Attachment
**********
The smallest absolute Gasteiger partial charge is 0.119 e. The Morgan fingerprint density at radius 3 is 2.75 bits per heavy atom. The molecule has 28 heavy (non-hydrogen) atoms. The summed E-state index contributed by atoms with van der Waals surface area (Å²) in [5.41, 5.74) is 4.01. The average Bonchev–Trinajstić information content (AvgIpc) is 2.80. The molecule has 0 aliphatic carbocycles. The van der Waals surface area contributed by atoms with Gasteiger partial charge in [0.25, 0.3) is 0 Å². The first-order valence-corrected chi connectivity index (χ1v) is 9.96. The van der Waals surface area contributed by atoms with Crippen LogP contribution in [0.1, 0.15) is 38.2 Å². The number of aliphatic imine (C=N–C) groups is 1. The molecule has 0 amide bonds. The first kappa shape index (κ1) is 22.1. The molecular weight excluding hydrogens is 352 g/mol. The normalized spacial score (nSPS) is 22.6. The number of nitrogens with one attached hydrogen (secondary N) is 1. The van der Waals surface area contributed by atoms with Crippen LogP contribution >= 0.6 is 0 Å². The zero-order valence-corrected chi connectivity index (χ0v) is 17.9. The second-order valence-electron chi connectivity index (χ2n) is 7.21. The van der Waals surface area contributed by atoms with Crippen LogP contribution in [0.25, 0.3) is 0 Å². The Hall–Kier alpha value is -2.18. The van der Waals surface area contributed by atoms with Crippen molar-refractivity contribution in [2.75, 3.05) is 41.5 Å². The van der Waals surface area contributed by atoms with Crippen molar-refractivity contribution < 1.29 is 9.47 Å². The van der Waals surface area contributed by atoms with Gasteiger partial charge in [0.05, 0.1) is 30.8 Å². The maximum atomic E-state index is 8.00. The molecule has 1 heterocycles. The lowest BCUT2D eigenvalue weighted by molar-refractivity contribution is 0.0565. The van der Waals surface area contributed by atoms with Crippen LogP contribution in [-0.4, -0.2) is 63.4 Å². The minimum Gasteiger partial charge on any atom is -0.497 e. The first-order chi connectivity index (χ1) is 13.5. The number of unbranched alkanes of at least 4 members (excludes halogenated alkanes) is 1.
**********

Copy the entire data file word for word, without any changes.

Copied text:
The smallest absolute Gasteiger partial charge is 0.119 e. The Morgan fingerprint density at radius 3 is 2.75 bits per heavy atom. The molecule has 28 heavy (non-hydrogen) atoms. The summed E-state index contributed by atoms with van der Waals surface area (Å²) in [5.41, 5.74) is 4.01. The average Bonchev–Trinajstić information content (AvgIpc) is 2.80. The molecule has 0 aliphatic carbocycles. The van der Waals surface area contributed by atoms with Gasteiger partial charge in [0.25, 0.3) is 0 Å². The first-order valence-corrected chi connectivity index (χ1v) is 9.96. The van der Waals surface area contributed by atoms with Crippen LogP contribution in [0.1, 0.15) is 38.2 Å². The number of aliphatic imine (C=N–C) groups is 1. The molecule has 0 amide bonds. The first kappa shape index (κ1) is 22.1. The molecular weight excluding hydrogens is 352 g/mol. The normalized spacial score (nSPS) is 22.6. The number of nitrogens with one attached hydrogen (secondary N) is 1. The van der Waals surface area contributed by atoms with Crippen LogP contribution >= 0.6 is 0 Å². The zero-order valence-corrected chi connectivity index (χ0v) is 17.9. The second-order valence-electron chi connectivity index (χ2n) is 7.21. The van der Waals surface area contributed by atoms with Crippen LogP contribution in [0.25, 0.3) is 0 Å². The Hall–Kier alpha value is -2.18. The van der Waals surface area contributed by atoms with Crippen molar-refractivity contribution in [2.75, 3.05) is 41.5 Å². The van der Waals surface area contributed by atoms with Crippen molar-refractivity contribution < 1.29 is 9.47 Å². The van der Waals surface area contributed by atoms with Gasteiger partial charge in [0.05, 0.1) is 30.8 Å². The maximum atomic E-state index is 8.00. The molecule has 1 heterocycles. The lowest BCUT2D eigenvalue weighted by molar-refractivity contribution is 0.0565. The van der Waals surface area contributed by atoms with Crippen LogP contribution in [-0.4, -0.2) is 63.4 Å². The minimum Gasteiger partial charge on any atom is -0.497 e. The first-order chi connectivity index (χ1) is 13.5. The number of unbranched alkanes of at least 4 members (excludes halogenated alkanes) is 1.